It has been a long and, at times, difficult road for Nationals’ pitcher Stephen Strasburg.
The right-hander came with about as much praise as any athlete in history, after he was drafted number one overall by Washington in 2009. With the ideal frame, makeup, and repertoire on the mound, he was labeled as much of a “can’t miss” prospect as there ever was before — a pitcher who was going to dominate Major League hitters for a very long time.
He burst onto the big league scene with a debut for the ages, punching out a whopping 14 batters in a 7 inning effort against the Pirates in June of 2010. The debut was about as highly anticipated as any in the history of baseball, yet Strasburg’s flawless and dominant performance seemed to validate the over-the-top praise, albeit just one game.
But after making just 12 starts in his rookie season, Strasburg was diagnosed with a torn UCL, necessitating Tommy John Surgery in August of 2010. He would not appear back on a big-league mound until September of the following season.
After posting strong numbers the following year in 2012 (15-6, 3.16 ERA in 28 starts), Strasburg was infamously shutdown at season’s end because of a strict innings restriction. Thus, he could not take part in the Nationals’ postseason run. Without his services, the team was ousted in the NLDS against the Cardinals.
Whether it was injuries taking a toll or the psychological impact of not pitching in the postseason, Strasburg didn’t live up to expectations in the three years that followed. For any other pitcher, the numbers would have represented a quality pitcher. But for Strasburg, who came with sky-high expectations, perhaps too high to be attained, he seemed to be coming up short. Yes, he was a pitcher who struck out hitters, pitched to an ERA in the low threes and was undoubtedly good enough to be a front-of-the-rotation starter. But that’s not what he was forecast to be. Where were the Cy Young Awards? Where was the overall dominance? Fair or not, it was reasonable to label him a disappointment.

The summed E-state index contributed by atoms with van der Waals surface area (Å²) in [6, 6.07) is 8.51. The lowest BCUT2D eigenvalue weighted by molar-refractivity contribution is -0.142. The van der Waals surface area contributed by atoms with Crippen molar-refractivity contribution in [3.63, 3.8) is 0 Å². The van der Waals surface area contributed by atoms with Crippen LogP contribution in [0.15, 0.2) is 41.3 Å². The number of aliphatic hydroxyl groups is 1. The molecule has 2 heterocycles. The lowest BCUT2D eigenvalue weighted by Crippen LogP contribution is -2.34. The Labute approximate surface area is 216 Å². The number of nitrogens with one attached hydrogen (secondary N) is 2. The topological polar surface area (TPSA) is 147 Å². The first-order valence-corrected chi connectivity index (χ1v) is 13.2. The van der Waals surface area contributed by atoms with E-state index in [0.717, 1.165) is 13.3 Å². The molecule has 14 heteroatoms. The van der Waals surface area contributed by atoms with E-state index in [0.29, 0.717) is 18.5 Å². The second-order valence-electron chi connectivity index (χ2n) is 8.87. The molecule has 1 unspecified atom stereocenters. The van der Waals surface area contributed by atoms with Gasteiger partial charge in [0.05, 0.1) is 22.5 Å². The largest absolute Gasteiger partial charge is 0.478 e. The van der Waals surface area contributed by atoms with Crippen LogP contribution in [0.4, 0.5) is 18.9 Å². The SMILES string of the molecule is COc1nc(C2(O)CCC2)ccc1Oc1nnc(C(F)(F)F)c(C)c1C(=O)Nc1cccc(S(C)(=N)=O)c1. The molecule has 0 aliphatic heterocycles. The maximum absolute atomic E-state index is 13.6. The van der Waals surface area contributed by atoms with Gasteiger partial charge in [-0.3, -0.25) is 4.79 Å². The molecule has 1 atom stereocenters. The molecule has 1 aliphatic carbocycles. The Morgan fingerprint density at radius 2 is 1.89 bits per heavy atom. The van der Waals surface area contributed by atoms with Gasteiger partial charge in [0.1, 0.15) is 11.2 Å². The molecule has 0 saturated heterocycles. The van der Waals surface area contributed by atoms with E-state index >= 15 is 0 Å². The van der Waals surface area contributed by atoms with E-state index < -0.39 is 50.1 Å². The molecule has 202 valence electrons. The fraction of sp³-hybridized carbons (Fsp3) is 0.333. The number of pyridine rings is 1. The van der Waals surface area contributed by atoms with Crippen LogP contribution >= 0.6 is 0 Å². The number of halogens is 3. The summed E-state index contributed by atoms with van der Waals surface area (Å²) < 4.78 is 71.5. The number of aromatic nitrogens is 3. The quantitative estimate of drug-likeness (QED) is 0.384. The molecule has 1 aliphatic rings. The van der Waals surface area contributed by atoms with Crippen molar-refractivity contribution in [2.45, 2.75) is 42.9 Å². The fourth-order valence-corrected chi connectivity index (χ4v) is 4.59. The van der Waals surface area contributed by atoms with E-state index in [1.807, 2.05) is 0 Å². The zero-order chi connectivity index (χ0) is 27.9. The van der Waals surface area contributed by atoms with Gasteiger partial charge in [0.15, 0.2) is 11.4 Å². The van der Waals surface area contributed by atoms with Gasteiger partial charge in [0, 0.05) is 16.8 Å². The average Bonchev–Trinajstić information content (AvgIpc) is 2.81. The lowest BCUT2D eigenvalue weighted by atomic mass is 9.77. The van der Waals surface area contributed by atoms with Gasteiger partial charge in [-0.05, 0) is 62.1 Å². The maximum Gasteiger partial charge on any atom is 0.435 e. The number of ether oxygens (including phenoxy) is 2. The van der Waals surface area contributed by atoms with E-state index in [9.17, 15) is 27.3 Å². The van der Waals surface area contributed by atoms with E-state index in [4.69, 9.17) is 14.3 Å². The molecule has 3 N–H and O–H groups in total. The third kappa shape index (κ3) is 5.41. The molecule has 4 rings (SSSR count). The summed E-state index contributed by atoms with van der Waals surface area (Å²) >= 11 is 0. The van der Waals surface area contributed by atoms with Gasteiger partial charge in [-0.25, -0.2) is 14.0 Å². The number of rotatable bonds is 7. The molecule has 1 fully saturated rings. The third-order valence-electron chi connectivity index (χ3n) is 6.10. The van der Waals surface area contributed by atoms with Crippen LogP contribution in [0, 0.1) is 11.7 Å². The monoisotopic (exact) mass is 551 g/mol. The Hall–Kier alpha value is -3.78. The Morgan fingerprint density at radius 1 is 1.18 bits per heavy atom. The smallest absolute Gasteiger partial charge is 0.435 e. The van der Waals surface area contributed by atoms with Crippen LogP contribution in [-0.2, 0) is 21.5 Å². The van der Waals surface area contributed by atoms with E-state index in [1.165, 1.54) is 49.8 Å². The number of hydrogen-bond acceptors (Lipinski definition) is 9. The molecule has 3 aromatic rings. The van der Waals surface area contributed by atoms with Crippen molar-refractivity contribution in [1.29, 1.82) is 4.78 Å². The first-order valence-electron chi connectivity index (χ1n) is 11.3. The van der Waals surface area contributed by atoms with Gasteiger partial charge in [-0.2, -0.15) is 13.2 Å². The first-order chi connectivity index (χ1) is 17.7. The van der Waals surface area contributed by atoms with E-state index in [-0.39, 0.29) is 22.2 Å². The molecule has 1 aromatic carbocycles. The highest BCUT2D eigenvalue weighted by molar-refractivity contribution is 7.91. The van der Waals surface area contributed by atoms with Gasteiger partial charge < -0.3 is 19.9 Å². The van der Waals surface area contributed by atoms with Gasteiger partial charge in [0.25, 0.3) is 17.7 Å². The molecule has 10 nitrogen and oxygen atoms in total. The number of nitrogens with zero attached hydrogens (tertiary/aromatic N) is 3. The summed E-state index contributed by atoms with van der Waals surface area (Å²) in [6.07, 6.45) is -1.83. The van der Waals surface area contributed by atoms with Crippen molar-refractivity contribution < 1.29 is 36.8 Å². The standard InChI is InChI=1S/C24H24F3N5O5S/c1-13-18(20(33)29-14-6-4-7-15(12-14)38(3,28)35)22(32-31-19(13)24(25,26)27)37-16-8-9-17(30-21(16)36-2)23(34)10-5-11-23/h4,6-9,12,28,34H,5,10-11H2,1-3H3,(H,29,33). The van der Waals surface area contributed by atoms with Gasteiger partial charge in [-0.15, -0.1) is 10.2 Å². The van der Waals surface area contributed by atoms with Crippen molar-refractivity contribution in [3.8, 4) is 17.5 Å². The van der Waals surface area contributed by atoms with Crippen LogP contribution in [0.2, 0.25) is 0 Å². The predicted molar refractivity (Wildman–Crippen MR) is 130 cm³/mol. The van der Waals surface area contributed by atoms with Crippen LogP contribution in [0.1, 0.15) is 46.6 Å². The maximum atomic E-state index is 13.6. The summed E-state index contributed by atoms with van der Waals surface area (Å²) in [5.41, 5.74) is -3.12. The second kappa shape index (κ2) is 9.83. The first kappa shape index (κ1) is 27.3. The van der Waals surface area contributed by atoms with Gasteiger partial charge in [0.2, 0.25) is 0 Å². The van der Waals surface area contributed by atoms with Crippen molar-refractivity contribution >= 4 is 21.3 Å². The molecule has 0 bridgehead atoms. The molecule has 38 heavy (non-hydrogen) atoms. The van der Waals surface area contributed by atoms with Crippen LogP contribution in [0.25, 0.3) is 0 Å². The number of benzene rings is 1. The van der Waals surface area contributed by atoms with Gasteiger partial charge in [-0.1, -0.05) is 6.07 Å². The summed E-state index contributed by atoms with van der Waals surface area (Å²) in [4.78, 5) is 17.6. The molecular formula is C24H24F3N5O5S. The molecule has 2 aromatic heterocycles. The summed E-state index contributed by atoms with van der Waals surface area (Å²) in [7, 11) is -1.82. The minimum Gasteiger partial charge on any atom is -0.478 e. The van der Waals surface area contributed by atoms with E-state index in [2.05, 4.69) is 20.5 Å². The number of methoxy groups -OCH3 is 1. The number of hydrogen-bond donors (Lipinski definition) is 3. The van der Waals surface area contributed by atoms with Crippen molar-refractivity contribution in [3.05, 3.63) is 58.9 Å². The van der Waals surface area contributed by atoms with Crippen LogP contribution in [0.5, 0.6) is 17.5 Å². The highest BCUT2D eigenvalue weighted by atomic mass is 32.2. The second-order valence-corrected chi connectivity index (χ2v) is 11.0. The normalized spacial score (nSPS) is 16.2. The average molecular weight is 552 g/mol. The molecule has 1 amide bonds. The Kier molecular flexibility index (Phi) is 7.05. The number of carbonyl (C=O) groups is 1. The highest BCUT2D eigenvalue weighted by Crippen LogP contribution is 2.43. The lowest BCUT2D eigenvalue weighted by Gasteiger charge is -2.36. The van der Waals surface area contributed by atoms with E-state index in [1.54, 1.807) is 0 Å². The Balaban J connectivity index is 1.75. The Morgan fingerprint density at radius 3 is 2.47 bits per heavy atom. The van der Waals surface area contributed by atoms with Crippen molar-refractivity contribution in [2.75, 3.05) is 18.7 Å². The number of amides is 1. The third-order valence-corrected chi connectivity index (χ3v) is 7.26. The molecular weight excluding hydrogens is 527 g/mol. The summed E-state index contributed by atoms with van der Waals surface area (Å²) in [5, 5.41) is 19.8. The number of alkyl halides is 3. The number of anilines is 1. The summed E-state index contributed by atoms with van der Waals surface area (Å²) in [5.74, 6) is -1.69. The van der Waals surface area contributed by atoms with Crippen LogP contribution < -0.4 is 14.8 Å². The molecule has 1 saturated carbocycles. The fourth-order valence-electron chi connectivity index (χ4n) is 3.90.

That’s until this year.
Stephen Strasburg in 2016
Somehow, it seems to be happening under-the-radar. Perhaps it’s because six years have passed since that electrifying debut, or maybe people are in awe of other pitchers around the league. But this year, Strasburg has put it all together.
His latest start on Friday against the Pirates (the same opponent as his first start), Strasburg tossed 8 innings of one run ball, while striking out 6. He improved his unbeaten record to 13-0, while lowering his season’s ERA to 2.51. So far in 2016, in 17 starts, he has struck out 138 batters in 114.2 innings of work. But perhaps more importantly, he is the unquestioned ace of a quality pitching staff, and a team in first place.
There was nothing wrong with the pitcher he was before. It was always just a matter of expecting more. Well, it took until his age 27 season, after a Tommy John Surgery, an innings limit-driven shutdown, and some degree of struggles on the mound, but Stephen Strasburg is just now arriving as the pitcher we thought he would be.
Just leave it at this and disappointment will be kept to a minimum: Stephen Strasburg was talked about as someone who would be a great pitcher.
In 2016, he has become a great pitcher.